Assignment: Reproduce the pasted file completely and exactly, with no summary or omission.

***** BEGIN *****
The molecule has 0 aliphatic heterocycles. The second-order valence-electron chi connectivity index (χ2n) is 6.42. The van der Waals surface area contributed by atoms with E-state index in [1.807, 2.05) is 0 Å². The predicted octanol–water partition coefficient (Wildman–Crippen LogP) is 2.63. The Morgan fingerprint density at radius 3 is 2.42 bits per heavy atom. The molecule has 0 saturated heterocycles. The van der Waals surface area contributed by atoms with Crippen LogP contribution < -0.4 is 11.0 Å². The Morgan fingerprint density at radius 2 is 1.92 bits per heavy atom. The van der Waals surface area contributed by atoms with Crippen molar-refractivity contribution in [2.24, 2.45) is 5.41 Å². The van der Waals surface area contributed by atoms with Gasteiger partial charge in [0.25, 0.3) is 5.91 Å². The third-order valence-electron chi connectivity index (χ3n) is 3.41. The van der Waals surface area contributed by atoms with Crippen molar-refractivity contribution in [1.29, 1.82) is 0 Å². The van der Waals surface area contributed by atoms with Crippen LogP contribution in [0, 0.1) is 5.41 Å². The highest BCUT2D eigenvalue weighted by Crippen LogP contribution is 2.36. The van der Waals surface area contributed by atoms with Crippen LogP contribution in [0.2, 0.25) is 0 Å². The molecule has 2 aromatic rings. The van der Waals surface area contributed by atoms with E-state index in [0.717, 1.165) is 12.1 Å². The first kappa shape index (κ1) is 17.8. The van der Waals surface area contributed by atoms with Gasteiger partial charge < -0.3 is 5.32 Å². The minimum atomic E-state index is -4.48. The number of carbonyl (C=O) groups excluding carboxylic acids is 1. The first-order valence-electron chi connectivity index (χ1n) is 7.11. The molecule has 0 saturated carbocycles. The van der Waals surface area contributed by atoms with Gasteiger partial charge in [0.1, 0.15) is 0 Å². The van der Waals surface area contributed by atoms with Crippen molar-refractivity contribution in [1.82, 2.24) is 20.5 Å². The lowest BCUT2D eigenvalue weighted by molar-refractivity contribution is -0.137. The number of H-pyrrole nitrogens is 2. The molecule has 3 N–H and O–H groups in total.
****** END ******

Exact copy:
The molecule has 0 aliphatic heterocycles. The second-order valence-electron chi connectivity index (χ2n) is 6.42. The van der Waals surface area contributed by atoms with E-state index in [1.807, 2.05) is 0 Å². The predicted octanol–water partition coefficient (Wildman–Crippen LogP) is 2.63. The Morgan fingerprint density at radius 3 is 2.42 bits per heavy atom. The molecule has 0 saturated heterocycles. The van der Waals surface area contributed by atoms with Crippen LogP contribution < -0.4 is 11.0 Å². The Morgan fingerprint density at radius 2 is 1.92 bits per heavy atom. The van der Waals surface area contributed by atoms with Crippen molar-refractivity contribution in [2.24, 2.45) is 5.41 Å². The van der Waals surface area contributed by atoms with Gasteiger partial charge in [0.25, 0.3) is 5.91 Å². The third-order valence-electron chi connectivity index (χ3n) is 3.41. The van der Waals surface area contributed by atoms with Crippen molar-refractivity contribution in [1.29, 1.82) is 0 Å². The van der Waals surface area contributed by atoms with Crippen LogP contribution in [0, 0.1) is 5.41 Å². The highest BCUT2D eigenvalue weighted by Crippen LogP contribution is 2.36. The van der Waals surface area contributed by atoms with Crippen LogP contribution in [0.2, 0.25) is 0 Å². The molecule has 2 aromatic rings. The van der Waals surface area contributed by atoms with E-state index in [0.717, 1.165) is 12.1 Å². The first kappa shape index (κ1) is 17.8. The van der Waals surface area contributed by atoms with Gasteiger partial charge < -0.3 is 5.32 Å². The minimum atomic E-state index is -4.48. The number of carbonyl (C=O) groups excluding carboxylic acids is 1. The first-order valence-electron chi connectivity index (χ1n) is 7.11. The molecule has 0 saturated carbocycles. The van der Waals surface area contributed by atoms with Gasteiger partial charge in [0.1, 0.15) is 0 Å². The van der Waals surface area contributed by atoms with Crippen molar-refractivity contribution in [1.82, 2.24) is 20.5 Å². The lowest BCUT2D eigenvalue weighted by molar-refractivity contribution is -0.137. The number of H-pyrrole nitrogens is 2. The molecule has 3 N–H and O–H groups in total.